By GARY B. GRAVES AP Sports Writer

LOUISVILLE, Ky. (AP) — Besides proven success and experience, Louisville athletic director Josh Heird made clear that the Cardinals’ next men’s basketball coach must have an intense passion for a job he considers one of the sport’s best.
“More important than anything else, we’ve got to have somebody who is dying to coach this basketball program,” Heird said. “I mean, they will crawl here to coach this basketball program because that’s how much it means to him.”
Louisville fired Kenny Payne on Wednesday after going 12-52 in two seasons that marked the worst consecutive finishes in the storied program’s history, with Heird saying “a change is needed” to reach expectations. The move came a day after the Cardinals’ 94-85 first-round loss to North Carolina State in the Atlantic Coast Conference Tournament, their eighth consecutive defeat.
Heird said he was a strong believer in Payne’s potential when he hired him nearly two years ago to lead his alma mater. Louisville doubled last season’s four-win total but didn’t meet the high bar of expectations, and the season-ending slide suggested a regression.
“You had the Miami game, you had the Florida State game and it’s like, ‘can this be sustained?'” Heird said of two ACC wins. “And then you take a look back, you reflect and say, ‘Hey, I just didn’t see enough of that.’ And so we made the decision that we made.”
Payne was informed after the team returned from Washington on Wednesday. The 57-year-old is set to receive an $8 million buyout under terms of a six-year contract through 2028. That deal paid a base annual salary of $3.35 million plus incentives.
Louisville finished 8-24 (3-17 ACC) in a season that was expected to be the start of a climb back after a 4-28 campaign. The loss total was a program record. Louisville’s January win at Miami was its lone ACC road victory in two seasons under the homegrown Payne, who scored 1,083 points from 1985-89 and won the 1986 NCAA national championship while playing under Hall of Fame coach Denny Crum.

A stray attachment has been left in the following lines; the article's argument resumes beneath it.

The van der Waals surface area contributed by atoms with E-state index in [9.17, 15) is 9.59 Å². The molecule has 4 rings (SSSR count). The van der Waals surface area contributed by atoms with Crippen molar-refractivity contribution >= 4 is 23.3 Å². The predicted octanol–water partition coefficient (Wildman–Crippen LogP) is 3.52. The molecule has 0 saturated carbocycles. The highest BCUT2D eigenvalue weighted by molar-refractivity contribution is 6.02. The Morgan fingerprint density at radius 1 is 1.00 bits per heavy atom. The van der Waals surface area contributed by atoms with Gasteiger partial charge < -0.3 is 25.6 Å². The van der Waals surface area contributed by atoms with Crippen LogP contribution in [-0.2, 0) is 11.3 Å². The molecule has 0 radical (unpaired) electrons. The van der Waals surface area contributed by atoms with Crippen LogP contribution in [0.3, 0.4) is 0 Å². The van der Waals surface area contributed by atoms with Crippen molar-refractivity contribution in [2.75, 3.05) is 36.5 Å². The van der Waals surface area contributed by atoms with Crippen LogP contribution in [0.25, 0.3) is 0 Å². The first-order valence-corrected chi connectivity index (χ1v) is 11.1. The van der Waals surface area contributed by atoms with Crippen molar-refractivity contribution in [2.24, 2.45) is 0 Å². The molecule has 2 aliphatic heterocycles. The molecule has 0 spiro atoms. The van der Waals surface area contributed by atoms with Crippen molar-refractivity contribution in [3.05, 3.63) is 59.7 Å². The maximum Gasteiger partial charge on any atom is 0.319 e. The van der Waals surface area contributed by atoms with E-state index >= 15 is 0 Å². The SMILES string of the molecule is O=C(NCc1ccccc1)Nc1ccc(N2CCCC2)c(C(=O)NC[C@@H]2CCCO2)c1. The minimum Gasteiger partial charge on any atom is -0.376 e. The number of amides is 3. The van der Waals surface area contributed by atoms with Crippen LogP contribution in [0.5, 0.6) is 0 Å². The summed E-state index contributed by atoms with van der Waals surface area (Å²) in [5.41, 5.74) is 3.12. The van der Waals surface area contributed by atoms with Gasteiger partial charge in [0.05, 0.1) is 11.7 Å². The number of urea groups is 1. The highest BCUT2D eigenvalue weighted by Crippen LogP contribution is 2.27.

Speculation now shifts to Payne’s successor, who is expected to be more experienced and with a higher profile than Payne. Possible candidates include Baylor’s Scott Drew, who guided the Bears to the national championship in 2021, Florida Atlantic’s Dusty May and Indiana State’s Josh Schertz.
All three are expected to be busy amid March Madness, and Heird said there was no timetable for hiring a coach.
“I have no doubt that we will find the right coach to bring the storied program back to national prominence,” he said.
Whoever Louisville chooses faces a monumental task of lifting the program from its worst stretch ever to on-court relevancy, and quickly.
Despite the current losing stretch, Louisville is still considered one of the nation’s most attractive destinations because of a rich tradition highlighted by three NCAA championships won on the court. (The NCAA vacated its 2013 NCAA title and 2012 Final Four appearance in 2017 as punishment for an embarrassing sex scandal.) Louisville’s next coach will be its third permanent hire and fifth overall since firing Hall of Famer Rick Pitino in October 2017.
For Heird — who as interim AD tapped Payne for his first head coaching job in March 2022 — that means finding a better fit for Louisville’s highest-profile athletic program.
Based on legacy alone, Payne and the Cardinals seemed to be a logical match.
The Mississippi native had overwhelming support to succeed Chris Mack and interim coach Mike Pegues because of his Louisville connections. His hiring also was viewed as a potential reconnection with the community, particularly among African Americans in the aftermath of protests over the death of Breonna Taylor during a botched raid by Louisville police four years ago.
Payne’s introductory news conference featured Crum — who died last May 9 at 86 — and numerous Cardinals alumni including Darrell Griffith and Milt Wagner, both of whom were hired in outreach and administrative roles. Payne arrived fresh off two-plus seasons with the NBA’s New York Knicks, which followed 10 years as an assistant under Hall of Famer John Calipari at archrival Kentucky. Known for developing front players along with his recruiting skills, he was expected to lead Louisville back to respectability.
Doubling the win total did not offset a series of head-scratching losses, some of which Louisville led at halftime. In Tuesday’s finale against the Wolfpack, a 46-45 lead at the break quickly turned into a double-digit deficit, though the Cardinals regrouped to tie the game late before falling behind again and effectively sealing Payne’s fate.
Payne hit back at some of the scrutiny of his players afterward, calling it “unfair” and saying they deserved better. He closed by saying that makes his job “impossible,” the latest episode where his postgame comments drew fire.
The question is how much will remain from a Louisville roster that played shorthanded for much of the season because of injuries. The puzzling dismissal of Koron Davis last fall and Trentyn Flowers’ decision to play overseas didn’t help the Cardinals’ depth.
The Cardinals showed they could score but were often outmanned defensively. Several members from a recruiting class rated in the top six showed promise under Payne, but the challenge is avoiding a mass exit via the transfer portal.
A new coach could make changes anyway, to which Louisville has become accustomed.